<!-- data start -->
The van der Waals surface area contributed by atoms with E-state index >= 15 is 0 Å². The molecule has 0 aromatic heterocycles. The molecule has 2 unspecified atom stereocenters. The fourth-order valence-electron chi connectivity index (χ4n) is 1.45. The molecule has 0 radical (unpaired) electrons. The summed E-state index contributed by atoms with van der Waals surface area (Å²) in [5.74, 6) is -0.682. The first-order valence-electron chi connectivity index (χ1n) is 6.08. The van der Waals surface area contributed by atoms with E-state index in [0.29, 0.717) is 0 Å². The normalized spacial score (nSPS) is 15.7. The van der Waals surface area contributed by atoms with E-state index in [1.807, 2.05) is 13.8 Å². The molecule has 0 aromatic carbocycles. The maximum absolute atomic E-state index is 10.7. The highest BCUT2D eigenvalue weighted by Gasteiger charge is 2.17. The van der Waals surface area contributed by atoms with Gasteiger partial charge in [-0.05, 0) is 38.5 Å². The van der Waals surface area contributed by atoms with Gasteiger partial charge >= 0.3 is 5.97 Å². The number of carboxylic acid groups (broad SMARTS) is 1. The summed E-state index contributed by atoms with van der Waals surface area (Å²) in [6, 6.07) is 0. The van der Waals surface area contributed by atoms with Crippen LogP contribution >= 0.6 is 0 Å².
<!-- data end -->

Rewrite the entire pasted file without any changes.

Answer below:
The van der Waals surface area contributed by atoms with E-state index >= 15 is 0 Å². The molecule has 0 aromatic heterocycles. The molecule has 2 unspecified atom stereocenters. The fourth-order valence-electron chi connectivity index (χ4n) is 1.45. The molecule has 0 radical (unpaired) electrons. The summed E-state index contributed by atoms with van der Waals surface area (Å²) in [5.74, 6) is -0.682. The first-order valence-electron chi connectivity index (χ1n) is 6.08. The van der Waals surface area contributed by atoms with E-state index in [0.29, 0.717) is 0 Å². The normalized spacial score (nSPS) is 15.7. The van der Waals surface area contributed by atoms with E-state index in [1.807, 2.05) is 13.8 Å². The molecule has 0 aromatic carbocycles. The maximum absolute atomic E-state index is 10.7. The highest BCUT2D eigenvalue weighted by Gasteiger charge is 2.17. The van der Waals surface area contributed by atoms with Gasteiger partial charge in [-0.05, 0) is 38.5 Å². The van der Waals surface area contributed by atoms with Gasteiger partial charge >= 0.3 is 5.97 Å². The number of carboxylic acid groups (broad SMARTS) is 1. The summed E-state index contributed by atoms with van der Waals surface area (Å²) in [6, 6.07) is 0. The van der Waals surface area contributed by atoms with Crippen LogP contribution >= 0.6 is 0 Å².